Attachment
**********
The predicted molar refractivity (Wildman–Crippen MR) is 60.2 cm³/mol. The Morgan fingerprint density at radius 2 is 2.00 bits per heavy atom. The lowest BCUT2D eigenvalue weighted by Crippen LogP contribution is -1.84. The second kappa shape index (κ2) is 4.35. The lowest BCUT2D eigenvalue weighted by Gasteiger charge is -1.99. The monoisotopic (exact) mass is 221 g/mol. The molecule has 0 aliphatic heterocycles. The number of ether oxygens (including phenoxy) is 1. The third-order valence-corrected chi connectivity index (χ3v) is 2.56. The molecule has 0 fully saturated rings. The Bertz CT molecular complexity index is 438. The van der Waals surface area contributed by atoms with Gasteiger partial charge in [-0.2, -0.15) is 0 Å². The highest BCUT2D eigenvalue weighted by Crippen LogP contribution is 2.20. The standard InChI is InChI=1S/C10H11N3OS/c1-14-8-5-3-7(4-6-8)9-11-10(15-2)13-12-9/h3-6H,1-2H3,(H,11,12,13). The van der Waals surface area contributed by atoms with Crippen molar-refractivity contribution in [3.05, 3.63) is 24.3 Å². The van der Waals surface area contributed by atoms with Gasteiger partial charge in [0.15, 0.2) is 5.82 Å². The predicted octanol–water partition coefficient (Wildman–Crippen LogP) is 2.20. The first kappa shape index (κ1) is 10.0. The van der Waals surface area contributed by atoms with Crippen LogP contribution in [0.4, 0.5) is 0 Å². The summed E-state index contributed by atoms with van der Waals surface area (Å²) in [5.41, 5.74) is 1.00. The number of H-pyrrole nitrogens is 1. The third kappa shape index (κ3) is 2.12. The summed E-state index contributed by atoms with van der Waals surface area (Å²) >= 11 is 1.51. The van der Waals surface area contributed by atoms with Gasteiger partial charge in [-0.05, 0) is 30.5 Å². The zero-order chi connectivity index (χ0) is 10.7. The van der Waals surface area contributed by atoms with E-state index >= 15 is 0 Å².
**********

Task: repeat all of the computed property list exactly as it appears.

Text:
The predicted molar refractivity (Wildman–Crippen MR) is 60.2 cm³/mol. The Morgan fingerprint density at radius 2 is 2.00 bits per heavy atom. The lowest BCUT2D eigenvalue weighted by Crippen LogP contribution is -1.84. The second kappa shape index (κ2) is 4.35. The lowest BCUT2D eigenvalue weighted by Gasteiger charge is -1.99. The monoisotopic (exact) mass is 221 g/mol. The molecule has 0 aliphatic heterocycles. The number of ether oxygens (including phenoxy) is 1. The third-order valence-corrected chi connectivity index (χ3v) is 2.56. The molecule has 0 fully saturated rings. The Bertz CT molecular complexity index is 438. The van der Waals surface area contributed by atoms with Gasteiger partial charge in [-0.2, -0.15) is 0 Å². The highest BCUT2D eigenvalue weighted by Crippen LogP contribution is 2.20. The standard InChI is InChI=1S/C10H11N3OS/c1-14-8-5-3-7(4-6-8)9-11-10(15-2)13-12-9/h3-6H,1-2H3,(H,11,12,13). The van der Waals surface area contributed by atoms with Crippen molar-refractivity contribution in [3.05, 3.63) is 24.3 Å². The van der Waals surface area contributed by atoms with Gasteiger partial charge in [0.15, 0.2) is 5.82 Å². The predicted octanol–water partition coefficient (Wildman–Crippen LogP) is 2.20. The first kappa shape index (κ1) is 10.0. The van der Waals surface area contributed by atoms with Crippen LogP contribution in [0.4, 0.5) is 0 Å². The summed E-state index contributed by atoms with van der Waals surface area (Å²) in [5.41, 5.74) is 1.00. The number of H-pyrrole nitrogens is 1. The third kappa shape index (κ3) is 2.12. The summed E-state index contributed by atoms with van der Waals surface area (Å²) >= 11 is 1.51. The van der Waals surface area contributed by atoms with Gasteiger partial charge in [-0.05, 0) is 30.5 Å². The zero-order chi connectivity index (χ0) is 10.7. The van der Waals surface area contributed by atoms with E-state index >= 15 is 0 Å².